Morwell making movement inclusive

Inclusive: Morwell Leisure Centre's Movement for Multicultural Women program breaks down the accessibility barriers to diverse communities' health and fitness. Photograph: File



A LOCAL venue is making a start in breaking the barriers for multicultural women’s participation in physical activity.

Latrobe Leisure Centre in Morwell has completed an eight-week program called Movement for Multicultural Women.

The program was made in consultation with Arfa Sarfaraz from Gippsland Multicultural Service and the United Muslim Sisters of the Latrobe Valley (UMSLV).

Ms Safaraz’s insights and suggestions have helped the leisure centre create a movement-based program that aims to support access and participation of multicultural women.

The program began on September 12, focusing on gentle movement, strength and flexibility.

As an advocate for Muslim and multicultural women, Arfa Sarfaraz was eager to work with Latrobe City Council to construct a program with cultural diverse needs in mind.

“A conversation started regarding Muslim women and giving them that life skill of swimming,” she said.

“I work in the region and I work with other communities and I’m aware of the sensitivities and cultural requirements – there’s more multicultural women not comfortable swimming in front of men … so I thought we would change the conversation from Muslim women to all multicultural women.”

With programs such as Movement for Multicultural Women, Ms Sarfaraz said it was a step in the right direction for inclusion as “everyone deserves to feel belonging and feel connected”.

“People feel like Muslim women can’t do this and ignore them … it’s not that they’re not allowed, they don’t have that kind of environment or circumstance for them to allow them to participate in these sort of activities,” she said.

The class is not just for multicultural or Muslim women; it’s a welcoming space, inclusive of people from all backgrounds and ages.

When it comes to cultural differences and nuances, Ms Sarfaraz said people of diverse backgrounds “need their needs to be supported and (the general communities) need an understanding of their culture”.

“In 2012 Australian Bureau of Statistics (ABS) figures showed that people born in Australia are more likely to participate in sport and physical recreation than those born in non-English speaking countries, with women from non-English speaking backgrounds having the lowest levels of participation,” she said.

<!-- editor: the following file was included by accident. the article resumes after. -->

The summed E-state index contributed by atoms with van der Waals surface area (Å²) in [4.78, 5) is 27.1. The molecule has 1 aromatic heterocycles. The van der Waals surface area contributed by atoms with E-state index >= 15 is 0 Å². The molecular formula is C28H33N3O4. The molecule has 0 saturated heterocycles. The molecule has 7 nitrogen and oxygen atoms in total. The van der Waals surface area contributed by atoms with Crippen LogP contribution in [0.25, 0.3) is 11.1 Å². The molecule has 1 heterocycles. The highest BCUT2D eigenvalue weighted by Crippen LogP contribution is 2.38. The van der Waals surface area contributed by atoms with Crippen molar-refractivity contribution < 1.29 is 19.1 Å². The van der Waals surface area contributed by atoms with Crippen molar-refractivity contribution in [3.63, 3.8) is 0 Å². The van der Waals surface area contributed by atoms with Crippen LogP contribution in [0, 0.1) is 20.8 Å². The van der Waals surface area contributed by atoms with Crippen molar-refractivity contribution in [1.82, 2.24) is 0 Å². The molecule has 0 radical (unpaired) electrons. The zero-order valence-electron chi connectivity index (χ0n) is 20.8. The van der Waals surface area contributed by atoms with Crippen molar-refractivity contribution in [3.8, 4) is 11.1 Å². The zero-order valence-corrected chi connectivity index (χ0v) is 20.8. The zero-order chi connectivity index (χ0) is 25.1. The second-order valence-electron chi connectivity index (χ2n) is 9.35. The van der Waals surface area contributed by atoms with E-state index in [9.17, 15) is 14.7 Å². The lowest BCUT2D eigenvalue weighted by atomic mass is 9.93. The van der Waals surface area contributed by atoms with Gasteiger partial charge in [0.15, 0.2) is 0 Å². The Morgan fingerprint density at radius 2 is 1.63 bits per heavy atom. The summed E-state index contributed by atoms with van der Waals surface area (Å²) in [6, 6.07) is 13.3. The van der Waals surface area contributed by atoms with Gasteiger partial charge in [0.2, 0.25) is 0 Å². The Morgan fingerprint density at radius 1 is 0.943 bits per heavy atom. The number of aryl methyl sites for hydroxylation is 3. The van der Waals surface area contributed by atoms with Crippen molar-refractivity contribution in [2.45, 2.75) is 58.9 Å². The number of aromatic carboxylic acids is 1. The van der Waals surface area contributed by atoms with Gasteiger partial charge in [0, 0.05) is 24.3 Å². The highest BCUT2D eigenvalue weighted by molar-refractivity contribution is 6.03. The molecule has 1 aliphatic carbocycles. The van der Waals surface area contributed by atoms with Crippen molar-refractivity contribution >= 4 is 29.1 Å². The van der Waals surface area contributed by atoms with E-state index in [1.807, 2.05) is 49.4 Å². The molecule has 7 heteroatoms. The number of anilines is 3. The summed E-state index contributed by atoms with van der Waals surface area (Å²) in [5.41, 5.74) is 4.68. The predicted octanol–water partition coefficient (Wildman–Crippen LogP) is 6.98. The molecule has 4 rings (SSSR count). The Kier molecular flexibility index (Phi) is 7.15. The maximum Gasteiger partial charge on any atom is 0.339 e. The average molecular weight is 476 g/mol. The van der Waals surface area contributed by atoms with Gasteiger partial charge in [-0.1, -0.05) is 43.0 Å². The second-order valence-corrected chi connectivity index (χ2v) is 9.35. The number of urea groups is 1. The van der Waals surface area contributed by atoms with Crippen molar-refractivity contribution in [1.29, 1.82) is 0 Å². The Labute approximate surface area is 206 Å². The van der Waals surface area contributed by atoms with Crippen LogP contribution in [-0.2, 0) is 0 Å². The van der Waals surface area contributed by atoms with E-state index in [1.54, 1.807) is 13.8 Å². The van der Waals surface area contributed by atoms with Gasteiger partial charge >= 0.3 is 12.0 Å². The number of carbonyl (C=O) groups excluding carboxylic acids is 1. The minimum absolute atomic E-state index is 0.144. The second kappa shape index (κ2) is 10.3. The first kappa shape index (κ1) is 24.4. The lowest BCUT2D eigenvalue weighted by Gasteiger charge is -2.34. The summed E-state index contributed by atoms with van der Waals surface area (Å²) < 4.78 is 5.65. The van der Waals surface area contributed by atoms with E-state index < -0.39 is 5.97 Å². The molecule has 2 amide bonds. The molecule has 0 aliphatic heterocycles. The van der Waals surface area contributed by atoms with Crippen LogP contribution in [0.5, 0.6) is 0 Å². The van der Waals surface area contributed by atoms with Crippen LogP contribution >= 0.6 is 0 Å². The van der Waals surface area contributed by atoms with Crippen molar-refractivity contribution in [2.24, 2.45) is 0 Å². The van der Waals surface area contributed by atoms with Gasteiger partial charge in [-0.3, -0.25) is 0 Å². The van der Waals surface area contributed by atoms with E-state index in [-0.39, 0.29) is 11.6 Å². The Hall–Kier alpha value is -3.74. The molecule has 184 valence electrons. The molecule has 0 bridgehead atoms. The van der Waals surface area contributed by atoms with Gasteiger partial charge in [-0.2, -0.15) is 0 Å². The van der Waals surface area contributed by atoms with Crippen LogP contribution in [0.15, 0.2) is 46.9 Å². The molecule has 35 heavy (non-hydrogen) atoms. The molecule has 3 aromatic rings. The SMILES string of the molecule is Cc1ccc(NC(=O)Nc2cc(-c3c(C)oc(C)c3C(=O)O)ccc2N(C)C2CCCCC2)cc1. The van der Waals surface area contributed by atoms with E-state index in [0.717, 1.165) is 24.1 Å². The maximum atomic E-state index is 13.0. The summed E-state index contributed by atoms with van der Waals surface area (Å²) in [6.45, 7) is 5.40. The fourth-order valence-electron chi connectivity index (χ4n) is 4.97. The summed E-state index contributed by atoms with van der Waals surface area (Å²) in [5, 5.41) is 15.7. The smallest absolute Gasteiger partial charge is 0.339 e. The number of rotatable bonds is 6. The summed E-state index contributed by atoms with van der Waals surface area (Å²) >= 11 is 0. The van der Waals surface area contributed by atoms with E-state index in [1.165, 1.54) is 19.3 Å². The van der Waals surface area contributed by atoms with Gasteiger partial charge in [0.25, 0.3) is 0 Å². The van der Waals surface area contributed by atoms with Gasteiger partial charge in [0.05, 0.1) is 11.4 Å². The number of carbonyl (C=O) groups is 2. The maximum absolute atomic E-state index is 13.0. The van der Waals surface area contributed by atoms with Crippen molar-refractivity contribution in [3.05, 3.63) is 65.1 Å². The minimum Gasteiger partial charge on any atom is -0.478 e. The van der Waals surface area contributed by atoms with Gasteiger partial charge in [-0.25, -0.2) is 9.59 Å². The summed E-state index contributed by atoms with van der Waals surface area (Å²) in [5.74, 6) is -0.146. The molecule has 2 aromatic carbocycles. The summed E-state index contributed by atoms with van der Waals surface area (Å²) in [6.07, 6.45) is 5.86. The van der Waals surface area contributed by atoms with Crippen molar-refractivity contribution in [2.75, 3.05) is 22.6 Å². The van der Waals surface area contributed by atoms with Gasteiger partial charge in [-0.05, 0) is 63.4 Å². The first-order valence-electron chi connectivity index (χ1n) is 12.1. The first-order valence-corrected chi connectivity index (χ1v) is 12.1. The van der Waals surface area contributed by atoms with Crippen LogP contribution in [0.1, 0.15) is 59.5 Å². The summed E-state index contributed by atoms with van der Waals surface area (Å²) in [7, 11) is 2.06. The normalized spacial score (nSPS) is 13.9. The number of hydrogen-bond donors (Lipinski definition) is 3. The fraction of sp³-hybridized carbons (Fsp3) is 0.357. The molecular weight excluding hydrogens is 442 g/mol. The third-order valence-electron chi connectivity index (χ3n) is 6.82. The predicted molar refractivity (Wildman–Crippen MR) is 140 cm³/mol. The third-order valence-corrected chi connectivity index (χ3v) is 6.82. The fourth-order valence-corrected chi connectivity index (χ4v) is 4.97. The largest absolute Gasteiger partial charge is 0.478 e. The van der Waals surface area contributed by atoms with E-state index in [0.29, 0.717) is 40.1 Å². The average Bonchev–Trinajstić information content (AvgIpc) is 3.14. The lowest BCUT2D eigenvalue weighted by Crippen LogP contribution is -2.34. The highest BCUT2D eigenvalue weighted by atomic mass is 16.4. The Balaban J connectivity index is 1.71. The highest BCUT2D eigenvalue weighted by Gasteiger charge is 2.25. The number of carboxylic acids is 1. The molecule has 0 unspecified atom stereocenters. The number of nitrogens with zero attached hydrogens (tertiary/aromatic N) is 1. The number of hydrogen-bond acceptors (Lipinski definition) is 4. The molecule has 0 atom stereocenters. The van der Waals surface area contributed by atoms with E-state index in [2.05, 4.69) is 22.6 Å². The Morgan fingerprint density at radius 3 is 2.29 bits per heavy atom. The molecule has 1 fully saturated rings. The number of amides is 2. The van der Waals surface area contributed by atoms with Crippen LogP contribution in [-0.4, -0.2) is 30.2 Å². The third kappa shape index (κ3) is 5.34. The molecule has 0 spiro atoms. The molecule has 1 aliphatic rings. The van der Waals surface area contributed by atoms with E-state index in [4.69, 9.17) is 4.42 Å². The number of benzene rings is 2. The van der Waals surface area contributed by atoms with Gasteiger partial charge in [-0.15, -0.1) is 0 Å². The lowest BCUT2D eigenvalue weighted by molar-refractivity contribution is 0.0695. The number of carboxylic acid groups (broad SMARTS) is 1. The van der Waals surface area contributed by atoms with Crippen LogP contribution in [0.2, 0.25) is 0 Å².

“(With) so many communities – everyone has their issues but I don’t think we’re on a radar, they don’t think our issues are genuine.”

Though Latrobe City Council does much work with Ms Sarfaraz in its cultural diversity group, she said diverse communities had traditionally felt neglected and excluded in general.

Working toward cultural diversity and acceptance in the regional community, the Latrobe Valley still had a long way to go, according to Ms Sarfaraz.

“We live with these issues everyday … and I think we don’t service the needs of those diverse communities. We’re little in number and it’s very difficult for those multicultural communities and Muslims as well,” she added.

The Movement for Multicultural Women program is in its last few weeks at the Morwell Leisure Centre.

“All these programs come with some funding and support from council, so at the moment they wanted to give it a trial and see how women respond to it,” she said.

While the program is approaching its end, Ms Sarfaraz hopes the inspiration behind the program of inclusion and diversity will continue on.

Data from the 2021 AusPlay survey found that adults and children from homes where a language other than English is spoken at home are less likely to participate in sport or physical activity than those who speak exclusively English.

In the ‘Engaging Culturally and Linguistically Diverse Communities in Physical Activity’ discussion paper, the then chief executive of Vichealth, Rob Moodie, said physical activity was a very important contributor to health and well being, but there were many barriers that make physical activity difficult.

“We know that culturally and linguistically diverse (CALD) communities have been under-represented in physical activity programs for a variety of reasons,” he said.

The key findings of the report found that gender plays an important factor, with a need to avoid generalised approaches and adopt programs that reflect our diverse communities.

The program fits within Latrobe City Council’s 2020-2024 Cultural Diversity Action Plan goals. The unique leisure centre class ensures those from culturally diverse backgrounds have equal opportunities to access culturally appropriate services.